Jonathan and Dot are an Australian couple we met on the opposite Jetty. They bought a Catamaran called Sunday and are the loveliest people. We are so lucky to have them around. Dot gifted us a Tupperware chopper pot thingy, with which I can now make hummus, whip cream etc. They loaned us their scrabble game, so we have something to play with the kids and their movie hard-drive, so the kids can watch some movies.We played more scrabble in the last few days than in our whole lives. They also found a football for Luca on one of their walks and he was so happy and thrilled about it. We had them around for scones one afternoon and yesterday they made a Easter hunt on their catamaran for the kids and we had tea and scones together. It feels like we have known them for ages. Also they have a washing machine, so Dot did 2 loads of washing for us after all those rainy and windy days. Tim and the kids went over to their Cat to look at their mast light, which is broken. Jonathan is not keen on going up the mast and Tim and Luca didn’t mind. They didn’t manage to get it off though to investigate further.
The last few days have been beautifully sunny and calm. The days before that we had the most unpleasant strong wind and rain. One night looking on the weather map the wind indication was all bright red. I was lying in bed all night waiting for the mast to break off. It didn’t luckily but it was very rowdy. I was so glad that we were tied safely in a marina and not out in an anchorage somewhere. It was a good opportunity to get used to the noises the boat makes when its windy and how sturdy it really is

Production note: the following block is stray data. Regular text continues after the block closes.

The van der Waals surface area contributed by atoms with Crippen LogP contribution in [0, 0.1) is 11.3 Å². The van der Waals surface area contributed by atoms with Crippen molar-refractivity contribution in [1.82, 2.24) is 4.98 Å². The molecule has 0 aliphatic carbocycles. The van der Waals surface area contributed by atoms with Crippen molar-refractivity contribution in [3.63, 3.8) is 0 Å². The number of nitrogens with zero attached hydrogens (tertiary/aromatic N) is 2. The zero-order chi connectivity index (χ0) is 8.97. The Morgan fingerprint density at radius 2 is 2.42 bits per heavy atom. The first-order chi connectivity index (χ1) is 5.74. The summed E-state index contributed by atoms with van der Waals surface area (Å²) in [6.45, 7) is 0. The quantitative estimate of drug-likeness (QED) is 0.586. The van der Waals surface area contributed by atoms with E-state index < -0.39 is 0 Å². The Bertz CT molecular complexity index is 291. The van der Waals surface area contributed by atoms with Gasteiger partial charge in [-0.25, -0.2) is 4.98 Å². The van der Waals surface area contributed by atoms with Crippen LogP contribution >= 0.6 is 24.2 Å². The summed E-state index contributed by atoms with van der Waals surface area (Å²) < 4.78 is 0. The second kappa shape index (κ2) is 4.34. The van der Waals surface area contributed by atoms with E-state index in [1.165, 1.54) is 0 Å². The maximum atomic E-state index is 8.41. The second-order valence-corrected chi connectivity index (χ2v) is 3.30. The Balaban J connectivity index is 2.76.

Tim and I had a try to record some yoga sessions on our deck once the weather improved. We had a few trials and errors, but managed to figure out video and sound finally we think. Tim is just uploading the first video today. It felt good to get back into teaching even its just camera’s I am talking to. Those videos will be available for our Patreons and people can subscribe to our Patreon channel just for the yoga or just for the sailing or for both. I have had the chance to do a few practices myself too, which feels so nice. There is no real space in the boat to practice when the weather is bad, other than the bed, so I am grateful for the summery days to practice on the deck.
I have been worrying about our boxes being stuck in New Zealand alot and at the same time I feel guilty, as its such a miniscule problem in the scheme of things looking at whats going on in the world. But those boxes have all our precious last things in them, that would be so useful right now. Games, movie harddrives, the kids school things, arts materials, boat books, guide books, yoga books and journals, sunscreen, our whole medical kit, supplements, our togs, tools, speakers, kids toys, kitchen stuff etc. etc. At this stage we don’t know when airservices might recommence for cargo to Athens or if we might be able to ship them. Its not only the financial value of everything that is in there, but also the sentimental value of the few things we have left. Fingers crossed we can reunite with our belongings soon.
We live in an ignorant bubble at the moment, as we can’t watch TV news or read the newspaper and only have limited data to read what is going on online. Armando comes over some days and checks that we are o.k. and he tells us if there is anything new happening.
Other than that we are well and healthy and we hope that things are starting to improve for everyone soon and some sort of new normal can be re-established.
Thank you for being here and following us on our journey.